(Sec. 201) Sets forth certain requirements with respect to the exclusion of an individual from employment by a railroad carrier as a safety-critical employee.
(Sec. 203) Requires a railroad carrier to have an annual audit of the process by which it reports accidents.
(Sec. 204) Makes it unlawful for any person to knowingly interfere with, obstruct, or hamper a railroad safety investigation, or knowingly or intentionally use intimidation, harassment, or threats to influence the testimony of any person or prevent a person from attending such investigation. Sets forth both civil and criminal penalties for violations of this Act.
Title III: Grade Crossing Safety - Revises grade crossing safety requirements to require each railroad carrier to: (1) establish a toll-free telephone service to receive calls reporting malfunctions of safety equipment, or disabled vehicles blocking railroad tracks, at grade crossings; (2) notify trains operating near a grade crossing of the malfunction or disabled vehicle and contact appropriate public safety officials; and (3) ensure placement of signs at each grade crossing displaying the toll-free telephone information.
(Sec. 302) Directs the Secretary to review current local, State, and Federal laws regarding violations of grade crossing signals. Directs the Secretary to develop and make available to State and local governments model State legislation providing for civil or criminal penalties, or both, for violations of grade crossing signals.
Title IV: Passenger Service Safety Standards - Requires all passenger railroad cars to have emergency windows after January 1, 2002.
(Sec. 402) Sets forth requirements for: (1) passenger railroad signals; and (2) internal and compartmentalized fuel tanks on passenger locomotives.
Title V: Safety Rulemaking and Enforcement - Amends Federal transportation law with respect to railroad safety to direct the Secretary to convene an annual conference to determine the most important actions needed to improve railroad safety, and report the results to Congress.
(Sec. 503) Directs the Administrator of the Federal Railroad Administration (FRA) to report monthly to specified congressional committees on the status of FRA's safety-related rulemakings and reports.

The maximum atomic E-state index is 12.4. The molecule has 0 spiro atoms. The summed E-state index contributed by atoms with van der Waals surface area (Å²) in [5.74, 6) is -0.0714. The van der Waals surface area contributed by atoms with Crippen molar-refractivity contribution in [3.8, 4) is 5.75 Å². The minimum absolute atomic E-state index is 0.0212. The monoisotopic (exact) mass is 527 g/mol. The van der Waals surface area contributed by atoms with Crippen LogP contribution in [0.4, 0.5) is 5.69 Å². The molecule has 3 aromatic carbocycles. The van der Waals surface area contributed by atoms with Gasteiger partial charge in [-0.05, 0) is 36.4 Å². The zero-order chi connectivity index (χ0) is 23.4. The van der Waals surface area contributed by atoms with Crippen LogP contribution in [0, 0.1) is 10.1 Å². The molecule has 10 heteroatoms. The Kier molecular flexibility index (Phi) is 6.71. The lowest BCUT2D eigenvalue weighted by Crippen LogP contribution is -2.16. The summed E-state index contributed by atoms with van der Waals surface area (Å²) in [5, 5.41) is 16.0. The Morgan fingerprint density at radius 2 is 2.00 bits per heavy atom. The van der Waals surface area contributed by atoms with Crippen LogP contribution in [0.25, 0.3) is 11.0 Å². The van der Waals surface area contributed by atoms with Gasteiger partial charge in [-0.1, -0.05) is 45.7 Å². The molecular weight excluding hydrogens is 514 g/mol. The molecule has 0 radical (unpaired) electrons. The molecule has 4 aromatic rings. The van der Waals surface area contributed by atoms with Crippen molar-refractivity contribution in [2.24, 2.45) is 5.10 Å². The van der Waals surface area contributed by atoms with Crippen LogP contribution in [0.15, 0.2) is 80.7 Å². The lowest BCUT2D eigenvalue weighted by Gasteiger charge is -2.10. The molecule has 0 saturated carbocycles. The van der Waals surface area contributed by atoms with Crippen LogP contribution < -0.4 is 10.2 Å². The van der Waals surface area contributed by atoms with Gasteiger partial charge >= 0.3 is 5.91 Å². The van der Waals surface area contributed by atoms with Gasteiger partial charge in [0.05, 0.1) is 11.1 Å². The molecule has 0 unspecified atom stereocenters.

(Sec. 504) Sets forth requirements with respect to the rulemaking process of rules proposed by the Railroad Safety Advisory Committee.
(Sec. 505) Declares that certain railroad power brake safety rules proposed on September 16, 1994, shall take effect as final rules one year after enactment of this Act if before that time the Secretary has not issued all final regulations required by specified law.
(Sec. 506) Directs the Secretary to initiate a rulemaking to ensure the safety of operators of railroad cranes and other hoisting equipment, and of railroad employees working in the vicinity of cranes and other hoisting equipment.
(Sec. 508) Directs the Secretary to prescribe regulations addressing noise emissions from high-speed rail systems (including magnetic levitation systems) when operating at speeds greater than 150 miles per hour.
(Sec. 509) Directs the Secretary to issue rules requiring that no track inspection shall be conducted from a vehicle traveling at a speed of more than 15 miles per hour.
(Sec. 510) Authorizes officers, employees, or agents of the Secretary to monitor railroad radio communications for purposes of conducting any rulemaking, accident investigations, and acquiring general information as to railroad operations as it relates to railroad safety. Prohibits the use of information obtained from such monitoring as evidence for the assessment or collection of civil penalties or for implementation of other enforcement activities, except that it may be used as background for further investigation which might lead to the discovery of other useful evidence.
(Sec. 511) Expands the Secretary's emergency authority to order restrictions and prohibitions to include instances of unsafe conditions involving significant harm to the environment.
(Sec. 512) Requires fees imposed on railroad carriers to cover the costs of providing an additional 400 railroad safety inspectors.
Title VI: Miscellaneous Provisions - Directs the Federal Transit Administrator to consult with the Federal Railroad Administrator concerning relevant safety issues when making a grant or loan to a commuter railroad to help eliminate or correct an unsafe condition that may cause a serious hazard of death or injury.
(Sec. 602) Provides for the adjustment of civil penalties for inflation with respect to railroad safety violations committed under Federal railroad safety law.
(Sec. 603) Requires certification of other safety-related railroad personnel in addition to locomotive engineers.
(Sec. 604) Sets forth requirements with respect to: (1) transport motor vehicle inspections; and (2) railroad employee seniority rights.